Knowing how dealerships work — and what the dealers cannot do — is key to getting the best price.
When my husband and I sat in a dealer showroom, I had no doubt we would drive away in a brand new Nissan Xterra with all the extras — after paying a ridiculously low price.
“You’re killing me on this,” the sales manager told us as we negotiated to bring the price lower and lower. “I’m not making any money on this deal.”
That was a fib.
I knew from my years as a journalist covering the auto industry that this dealer was banking on a huge bonus from Nissan for selling me this car. See, some automakers offer dealers “stair step” incentives. Basically that’s a payment for each car — might be $500 a car, might be $800 a car, might be a different figure — paid when a dealer sells a specific number of designated models during a definitive time period, often a month.
As we drove off the lot in our tricked out, low-cost SUV, I was certain our purchase pushed the dealer into the magic zone. I knew we had found a bargain.
Many — though not all — automakers have discontinued stair-step incentives at the insistence of dealers. But there are plenty of other ways to make sure you snare the best possible deal on a car…
1. Shop at large dealerships
Forget the adage that small dealerships will give you better deals. Large dealers move hundreds of cars every month so they can afford to sell at least a few cars for less than invoice (called “Back of Book”). Remember, some automakers still offer “stair-step” awards to dealers. And even if they don’t, they often offer other incentives to those who meet sales targets or move specific models.
2. Allow dealers to compete for your sale
There’s no need to drive all over town and haggle. Once you narrow down the models you most want, simply go to the automakers’ websites. Most of us shy away from that button marked “shopping tools” on those sites. Don’t. Use the “Find a Dealer” tool and allow dealers to contact you. I did that in December when we bought a Mini and had dealers vying for my business. Don’t shy away from letting dealers know you are talking to others. That puts you in a position of power. One tip: Make sure you get an “Out the Door” price that includes all taxes, fees and extras. You don’t want to bank on an ultra-low price only to discover you also have to pay for multiple extras.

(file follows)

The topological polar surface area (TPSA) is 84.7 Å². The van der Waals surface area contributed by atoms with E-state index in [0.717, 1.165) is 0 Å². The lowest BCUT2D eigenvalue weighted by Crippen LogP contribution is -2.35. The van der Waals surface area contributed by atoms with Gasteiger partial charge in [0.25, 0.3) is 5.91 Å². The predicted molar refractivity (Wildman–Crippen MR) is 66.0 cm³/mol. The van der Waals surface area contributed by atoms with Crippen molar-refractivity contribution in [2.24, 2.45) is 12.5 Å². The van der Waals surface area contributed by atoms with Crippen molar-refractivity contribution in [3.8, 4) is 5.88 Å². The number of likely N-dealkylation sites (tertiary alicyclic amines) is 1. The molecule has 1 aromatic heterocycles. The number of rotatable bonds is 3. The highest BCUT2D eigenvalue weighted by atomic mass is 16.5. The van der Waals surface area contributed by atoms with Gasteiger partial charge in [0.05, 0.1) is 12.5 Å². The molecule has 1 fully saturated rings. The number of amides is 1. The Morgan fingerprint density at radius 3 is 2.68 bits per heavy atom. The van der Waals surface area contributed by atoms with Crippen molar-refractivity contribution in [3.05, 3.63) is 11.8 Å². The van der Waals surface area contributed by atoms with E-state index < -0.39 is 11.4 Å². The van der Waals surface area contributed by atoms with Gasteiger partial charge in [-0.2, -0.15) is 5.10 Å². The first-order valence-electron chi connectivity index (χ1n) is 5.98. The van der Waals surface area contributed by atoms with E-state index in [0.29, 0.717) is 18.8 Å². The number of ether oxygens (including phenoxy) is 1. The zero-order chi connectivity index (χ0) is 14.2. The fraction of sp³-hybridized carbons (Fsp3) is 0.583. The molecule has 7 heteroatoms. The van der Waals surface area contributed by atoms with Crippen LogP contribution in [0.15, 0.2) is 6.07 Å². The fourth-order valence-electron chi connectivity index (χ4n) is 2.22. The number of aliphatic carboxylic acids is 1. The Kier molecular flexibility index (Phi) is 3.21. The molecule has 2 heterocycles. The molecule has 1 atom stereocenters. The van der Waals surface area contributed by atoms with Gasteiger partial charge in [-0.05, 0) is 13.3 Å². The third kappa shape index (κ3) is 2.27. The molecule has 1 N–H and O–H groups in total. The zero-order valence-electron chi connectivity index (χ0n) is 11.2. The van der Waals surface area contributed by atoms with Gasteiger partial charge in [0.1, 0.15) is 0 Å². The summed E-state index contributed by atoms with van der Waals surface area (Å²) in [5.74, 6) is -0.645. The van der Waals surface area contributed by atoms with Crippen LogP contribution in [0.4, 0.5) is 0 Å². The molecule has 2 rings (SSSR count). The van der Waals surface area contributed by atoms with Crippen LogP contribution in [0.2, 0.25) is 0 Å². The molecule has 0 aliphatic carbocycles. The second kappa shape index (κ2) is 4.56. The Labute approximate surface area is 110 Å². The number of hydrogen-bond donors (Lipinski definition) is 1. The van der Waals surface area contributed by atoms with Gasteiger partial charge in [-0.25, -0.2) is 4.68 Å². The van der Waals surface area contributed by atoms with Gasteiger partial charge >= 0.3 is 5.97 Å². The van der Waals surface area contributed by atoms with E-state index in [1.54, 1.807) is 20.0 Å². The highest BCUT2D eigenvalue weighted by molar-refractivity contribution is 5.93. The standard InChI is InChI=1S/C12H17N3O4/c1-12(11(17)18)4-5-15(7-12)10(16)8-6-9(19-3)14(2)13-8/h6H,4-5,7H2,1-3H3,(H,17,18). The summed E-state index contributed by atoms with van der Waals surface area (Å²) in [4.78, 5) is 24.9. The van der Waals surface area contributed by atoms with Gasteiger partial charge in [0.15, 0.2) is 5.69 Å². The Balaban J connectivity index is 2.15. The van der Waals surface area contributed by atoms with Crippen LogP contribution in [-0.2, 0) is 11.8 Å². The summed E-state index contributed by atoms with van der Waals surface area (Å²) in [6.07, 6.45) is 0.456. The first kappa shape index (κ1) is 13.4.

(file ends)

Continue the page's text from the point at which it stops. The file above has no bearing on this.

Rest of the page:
If you need a car loan, don’t forget to shop for the best deal on that as well. You can start by comparing car loans in our Solutions Center.
3. Be pleasant
Do you want to work with someone who is unpleasant or hostile? Neither do car salespeople. Yes, they want to sell cars for as much as possible. They know you want to pay as little as possible. But if your salesperson likes you, they may well point you to models that better suit your needs and save you money. They may also sway their sales managers to give you some extras or even a price break.
4. Remember, loyalty pays off
If you or a friend has worked with a specific salesperson in the past, email him or her directly when you are in the market to buy a new car. Salespeople who have established client bases are valuable to their dealerships. They will work hard to win you a good deal because that increases their professional value.
5. Don’t talk about your trade-in
When dealers know you want to trade in your car, they have more leverage in the negotiation. Dealers know you want top value for your trade in and will often give it, but then not budge on the sales price of the new car,CNN reminds us. If a salesperson asks about a trade-in, tell them you have yet to decide if you’ll trade your old vehicle in.
6. Consider a soon-to-be-discontinued model
I wanted a two-seater sports car, but I didn’t want to pay a premium price. So when I went shopping in December, I considered models that I knew dealers were anxious to move. I ended up with a Mini Cooper Roadster. I knew the model would be discontinued in 2015, so I focused in on that when I was shopping. The one I chose was a dealer test car, so it had about 1,000 miles on it — since it was “used” that yielded another major price cut for me.
7. Don’t negotiate on ‘dealer holdbacks’
Car pricing is more complicated than most buyers realize. Auto manufacturers build in “dealer holdbacks” that give the dealer somewhere around what Edmunds reports is about $500 leeway per car (again, this varies depending on many factors). That means there is generally about a $500 difference between what the dealer pays for a car and the invoice price. Those “holdbacks” are something akin to sacred ground for car dealers. It gives dealers the option to price “below invoice” on some cars and know they will make a certain minimum profit on each car. Don’t even try to negotiate into the “holdback.”